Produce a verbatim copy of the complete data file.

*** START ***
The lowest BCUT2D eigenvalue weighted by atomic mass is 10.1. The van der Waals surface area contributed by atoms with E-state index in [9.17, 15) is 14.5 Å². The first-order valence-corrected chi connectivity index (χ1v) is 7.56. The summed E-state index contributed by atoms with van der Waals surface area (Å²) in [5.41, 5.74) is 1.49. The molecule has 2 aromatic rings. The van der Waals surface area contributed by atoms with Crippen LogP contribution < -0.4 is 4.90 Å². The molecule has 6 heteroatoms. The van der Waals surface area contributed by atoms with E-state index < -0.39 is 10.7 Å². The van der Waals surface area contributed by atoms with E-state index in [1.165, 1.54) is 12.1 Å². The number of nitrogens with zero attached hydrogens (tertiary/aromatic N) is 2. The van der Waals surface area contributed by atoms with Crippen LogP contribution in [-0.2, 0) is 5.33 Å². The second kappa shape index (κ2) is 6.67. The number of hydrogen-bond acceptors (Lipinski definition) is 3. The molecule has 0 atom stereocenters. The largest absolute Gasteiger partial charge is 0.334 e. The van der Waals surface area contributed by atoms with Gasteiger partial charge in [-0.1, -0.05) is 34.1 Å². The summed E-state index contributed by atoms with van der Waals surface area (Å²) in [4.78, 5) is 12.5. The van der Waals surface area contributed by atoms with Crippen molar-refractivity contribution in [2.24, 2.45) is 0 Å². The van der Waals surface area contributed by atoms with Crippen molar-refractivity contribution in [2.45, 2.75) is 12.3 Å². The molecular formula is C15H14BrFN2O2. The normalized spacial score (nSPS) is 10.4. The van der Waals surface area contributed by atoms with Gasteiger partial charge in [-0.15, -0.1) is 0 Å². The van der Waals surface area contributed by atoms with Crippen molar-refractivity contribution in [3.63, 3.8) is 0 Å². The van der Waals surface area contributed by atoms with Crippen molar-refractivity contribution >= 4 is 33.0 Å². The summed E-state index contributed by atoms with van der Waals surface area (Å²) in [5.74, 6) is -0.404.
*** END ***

The lowest BCUT2D eigenvalue weighted by atomic mass is 10.1. The van der Waals surface area contributed by atoms with E-state index in [9.17, 15) is 14.5 Å². The first-order valence-corrected chi connectivity index (χ1v) is 7.56. The summed E-state index contributed by atoms with van der Waals surface area (Å²) in [5.41, 5.74) is 1.49. The molecule has 2 aromatic rings. The van der Waals surface area contributed by atoms with Crippen LogP contribution < -0.4 is 4.90 Å². The molecule has 6 heteroatoms. The van der Waals surface area contributed by atoms with E-state index < -0.39 is 10.7 Å². The van der Waals surface area contributed by atoms with E-state index in [1.165, 1.54) is 12.1 Å². The number of nitrogens with zero attached hydrogens (tertiary/aromatic N) is 2. The van der Waals surface area contributed by atoms with Crippen LogP contribution in [-0.2, 0) is 5.33 Å². The second kappa shape index (κ2) is 6.67. The number of hydrogen-bond acceptors (Lipinski definition) is 3. The molecule has 0 atom stereocenters. The largest absolute Gasteiger partial charge is 0.334 e. The van der Waals surface area contributed by atoms with Gasteiger partial charge in [-0.1, -0.05) is 34.1 Å². The summed E-state index contributed by atoms with van der Waals surface area (Å²) in [4.78, 5) is 12.5. The van der Waals surface area contributed by atoms with Crippen molar-refractivity contribution in [2.24, 2.45) is 0 Å². The van der Waals surface area contributed by atoms with Crippen molar-refractivity contribution in [2.45, 2.75) is 12.3 Å². The molecular formula is C15H14BrFN2O2. The normalized spacial score (nSPS) is 10.4. The van der Waals surface area contributed by atoms with Gasteiger partial charge in [-0.15, -0.1) is 0 Å². The van der Waals surface area contributed by atoms with Crippen molar-refractivity contribution in [3.63, 3.8) is 0 Å². The van der Waals surface area contributed by atoms with Crippen molar-refractivity contribution >= 4 is 33.0 Å². The summed E-state index contributed by atoms with van der Waals surface area (Å²) in [5.74, 6) is -0.404.